Teams from UGA, Florida high school win Advocacy in Action top prizes
A team from the University of Georgia won the college division of the first Advocacy in Action competition, for which the final round was held at Sunbelt Ag Expo on Oct. 20. Cottondale High School from Florida’s Panhandle won the high school division.
A total of 28 teams entered the competition. The first round consisted of video submissions. UGA and Abraham Baldwin Agricultural College were chosen as collegiate finalists based on the videos. Cottondale was joined in the high school finals by teams from Colquitt County High School and Tift County 4-H.
Advocacy in Action is designed to put students in simulated situations to promote their policy stance with elected officials. The idea behind the competition is to develop “elevator pitch” communication skills in students.
“We’re just trying to draw more attention to the importance of being able to tell your story, communicate with your legislators, convince them of your position and why agriculture is important,” said Georgia Farm Bureau Public Policy Director Jeffrey Harvey. “This contest basically is geared around real-life scenarios of what it’s like to work inside the capitol trying to communicate your message as a lobbyist for an ag organization on a daily basis.”
Harvey, Georgia Peanut Commission Executive Director Don Koehler and state Sen. Tyler Harper served as judges for the final round, where the teams discussed current federal policy incentivizes or discourages the next generation of farmers and what policy changes could be implemented to ensure future generations of Americans have the opportunity to farm.
At the finals, teams were paired with coaches, who are current agriculture policy professionals, for advice on how the process works. Each team prepared a three-minute speech and presented it to the judges. Each judging session included up to five minutes for questions and answers.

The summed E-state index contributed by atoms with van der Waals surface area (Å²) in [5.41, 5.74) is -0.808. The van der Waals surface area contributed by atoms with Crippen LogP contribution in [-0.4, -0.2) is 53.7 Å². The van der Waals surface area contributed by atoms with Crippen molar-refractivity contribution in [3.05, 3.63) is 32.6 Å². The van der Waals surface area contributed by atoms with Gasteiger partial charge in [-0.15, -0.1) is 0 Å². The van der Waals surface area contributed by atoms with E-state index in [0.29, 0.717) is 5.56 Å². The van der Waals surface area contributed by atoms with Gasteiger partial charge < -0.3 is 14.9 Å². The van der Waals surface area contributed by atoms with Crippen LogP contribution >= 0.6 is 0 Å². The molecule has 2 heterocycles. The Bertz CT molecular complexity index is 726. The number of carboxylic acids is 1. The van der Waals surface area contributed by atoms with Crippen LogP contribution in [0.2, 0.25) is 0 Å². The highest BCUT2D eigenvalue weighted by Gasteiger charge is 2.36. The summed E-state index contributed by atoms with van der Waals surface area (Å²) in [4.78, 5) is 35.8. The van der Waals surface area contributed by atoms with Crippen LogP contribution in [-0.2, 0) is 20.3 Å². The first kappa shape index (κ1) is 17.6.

“Elected officials are very busy,” Harvey said. “They’re hearing from all types of groups and all types of issues. You need to be respectful of their time. Get right to it. It’s also important to close. What do you want them to do? Why are you asking them to do this? Close the message out, because if you give them the opportunity to get out, they’re going to get out, because they’ve probably got other folks asking them to take the opposite.”
The UGA team, coached by GFB National Policy Counsel Tripp Cofield, consisted of College of Agricultural & Environmental Sciences students Claire Coleman, Taylor Davis, Mary Beth Mallard and Bella Kerbers. The Cottondale team, coached by Florida Farm Bureau Director of Government and Community Affairs Charles Shinn, included students, Rayleigh Carter, Robby Griffin and Josh Scurlock.
The UGA and Cottondale teams each received $1,000 and a plaque. The ABAC and Colquitt County High School teams each received $800 as second-place winners, and Tift County 4-H received $600 for finishing third in the high school division.